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Case report
peer-reviewed

Unilateral Uterine and Ovarian Arterial Ligations in a Case of Missed Abortion at 12 Weeks of Gestation with Undiagnosed Placenta Accreta



Abstract

Placenta accreta is abnormal placental attachment to the myometrium, and the incidence rate has risen with the increased use of Cesarean sections. First-trimester placenta accreta is a rare, potentially life-threatening condition due to the severe hemorrhage it may cause, necessitating a hysterectomy. We present a case of a 38-year-old woman with a history of two Cesarean section deliveries who developed severe bleeding during curetting due to undiagnosed placenta accreta. Unilateral uterine and ovarian arterial ligations were performed to reduce expected bleeding along with a local resection of the placental implantation site that was invading the old scar. This procedure was effective with fewer complications than traditional procedures and preserved the patient’s fertility.

Introduction

Undiagnosed placenta accreta in early pregnancy is a life-threatening condition and can lead to massive hemorrhage. Previous Cesarean sections increase the risk of placental abnormalities [1]. Early detection of these abnormalities can lead to a clear management plan to prevent maternal morbidity and mortality. In most reported cases, hysterectomy was the main option to stop the severe bleeding [2]. Uterine and ovarian arterial ligations are sometimes necessary to save the uterus in women early in their reproductive period. This case is an example of such a success.

Case Presentation

A 38-year-old woman (gravida 4, para 2, abortus 1) at 12 weeks of gestational age was admitted as a case of missed abortion. Ultrasound (US) showed an intrauterine single nonviable fetus with a crown-rump length corresponding to seven weeks (Figure 1).

 

The patient refused medical termination and preferred expectant management to wait for a spontaneous abortion. After two weeks, the patient presented back at the emergency department describing the new onset of mild vaginal bleeding. She had undergone two previous Cesarean deliveries; the most recent Cesarean was six years prior to this presentation to the emergency department. Other previous surgical procedures included an appendectomy and a partial gastrectomy.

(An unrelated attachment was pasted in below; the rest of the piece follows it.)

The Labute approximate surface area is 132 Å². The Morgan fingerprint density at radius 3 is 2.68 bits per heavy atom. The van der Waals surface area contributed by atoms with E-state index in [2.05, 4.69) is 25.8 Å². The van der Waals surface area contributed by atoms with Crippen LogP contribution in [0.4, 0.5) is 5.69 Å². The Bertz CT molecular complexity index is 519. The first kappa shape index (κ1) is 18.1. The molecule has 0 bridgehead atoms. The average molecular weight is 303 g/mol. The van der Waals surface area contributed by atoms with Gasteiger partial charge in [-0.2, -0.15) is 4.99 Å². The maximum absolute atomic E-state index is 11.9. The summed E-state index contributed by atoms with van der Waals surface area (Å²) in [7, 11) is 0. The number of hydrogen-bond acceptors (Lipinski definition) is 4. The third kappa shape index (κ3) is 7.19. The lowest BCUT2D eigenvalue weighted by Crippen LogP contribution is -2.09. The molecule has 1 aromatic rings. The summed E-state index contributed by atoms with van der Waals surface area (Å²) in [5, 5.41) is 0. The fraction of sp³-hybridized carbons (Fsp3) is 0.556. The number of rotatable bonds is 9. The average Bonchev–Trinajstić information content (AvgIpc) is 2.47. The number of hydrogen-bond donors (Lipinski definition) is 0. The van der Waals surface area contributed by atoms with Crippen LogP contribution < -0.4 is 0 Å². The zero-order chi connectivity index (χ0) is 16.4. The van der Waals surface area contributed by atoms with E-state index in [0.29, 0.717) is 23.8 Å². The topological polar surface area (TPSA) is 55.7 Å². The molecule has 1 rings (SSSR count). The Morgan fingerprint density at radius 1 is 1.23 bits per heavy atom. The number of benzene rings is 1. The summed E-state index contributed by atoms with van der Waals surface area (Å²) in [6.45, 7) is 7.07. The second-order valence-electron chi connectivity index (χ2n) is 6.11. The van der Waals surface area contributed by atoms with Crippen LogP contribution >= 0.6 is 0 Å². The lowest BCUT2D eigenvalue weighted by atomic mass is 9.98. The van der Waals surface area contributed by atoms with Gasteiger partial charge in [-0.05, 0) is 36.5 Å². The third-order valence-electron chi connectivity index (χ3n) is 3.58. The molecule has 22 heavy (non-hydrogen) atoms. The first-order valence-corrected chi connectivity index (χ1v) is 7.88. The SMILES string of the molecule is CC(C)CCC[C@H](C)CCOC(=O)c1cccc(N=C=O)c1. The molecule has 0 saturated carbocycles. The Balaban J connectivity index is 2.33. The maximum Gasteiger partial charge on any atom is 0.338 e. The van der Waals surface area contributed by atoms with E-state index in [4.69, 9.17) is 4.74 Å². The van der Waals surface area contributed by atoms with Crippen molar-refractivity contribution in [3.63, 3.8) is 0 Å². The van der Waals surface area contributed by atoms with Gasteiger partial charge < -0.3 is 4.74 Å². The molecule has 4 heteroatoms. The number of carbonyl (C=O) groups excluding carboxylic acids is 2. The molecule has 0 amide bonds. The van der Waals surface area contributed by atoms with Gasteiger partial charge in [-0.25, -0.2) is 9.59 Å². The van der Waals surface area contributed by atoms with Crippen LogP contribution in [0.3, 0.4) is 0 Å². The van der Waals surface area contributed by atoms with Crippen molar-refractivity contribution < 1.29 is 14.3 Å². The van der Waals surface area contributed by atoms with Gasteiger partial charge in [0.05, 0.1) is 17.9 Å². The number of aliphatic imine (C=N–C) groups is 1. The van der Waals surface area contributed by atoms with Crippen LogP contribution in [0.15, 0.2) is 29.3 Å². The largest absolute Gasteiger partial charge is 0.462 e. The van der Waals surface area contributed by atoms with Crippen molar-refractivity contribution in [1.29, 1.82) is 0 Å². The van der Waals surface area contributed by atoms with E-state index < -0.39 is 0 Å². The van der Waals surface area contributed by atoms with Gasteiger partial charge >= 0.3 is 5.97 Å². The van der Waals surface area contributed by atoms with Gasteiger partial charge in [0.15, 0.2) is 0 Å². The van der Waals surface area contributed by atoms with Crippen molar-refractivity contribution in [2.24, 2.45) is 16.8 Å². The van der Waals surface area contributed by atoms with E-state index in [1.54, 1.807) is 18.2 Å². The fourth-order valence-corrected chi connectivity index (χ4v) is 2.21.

The patient was admitted with minimal vaginal bleeding and mild lower abdominal pain. Her vital signs were stable, and her cervical os was closed during per vaginal (PV) examination. 

The patient was treated with misoprostol PV. After three hours, she developed severe bleeding. A PV examination revealed the os was tip-of-finger, and a speculum examination revealed no cervical laceration. At this time, the patient was passing blood clots. Bedside US showed a bulky uterus containing retained products of conception and a uterine cavity filled with blood clots.

The patient was moved to the operating theater for evacuation and curettage (E&C). Uterine content and blood clots were evacuated by ovum forceps, but E&C failed to stop the current bleeding situation. A laparotomy was performed, and the abdomen was opened via a Pfannenstiel incision. Her uterus was intact, and no tear or perforation was noted. A diagnosis of placenta accreta was made intraoperatively. The placenta was in the lower uterine segment invading the old scar. Unilateral ligation of the uterine and ovarian arteries was performed, along with a local resection of the uterine wall segment affected by the placenta accreta. The uterine wall defect was repaired. This procedure succeeded in stopping the bleeding and a need for a hysterectomy was avoided. The patient received five units of packed red blood cells intraoperatively and four units of fresh frozen plasma. Following the procedure, she received an intramuscular injection of methotrexate 50 mg as an adjuvant therapy along with an antibiotic and anticoagulant. The patient was discharged five days following the operative procedure without sustaining any noted complications.

Discussion

A first-trimester hemorrhage after an abortion is rare (<1% occurrence). The occurrence of hemorrhage in early pregnancy may be due to uterine atony, abnormal placentation, and coagulopathy. Furthermore, hemorrhage can occur as a complication following a procedure (e.g., perforation, cervical laceration, and retained products) [1]. Abnormal placentation that invades into and beyond the myometrium can also lead to severe hemorrhage.

Placenta accreta is mainly seen in women with a previous uterine scar. The incidence of placenta accreta has increased four-fold recently due to an increase in the number of Cesarean section deliveries, occurring in approximately three in 1,000 deliveries [1]. Two large cohort studies found that approximately 1% to 2% of patients may have bleeding after a surgical abortion that will require a follow-up visit or secondary surgical intervention [1,3-4].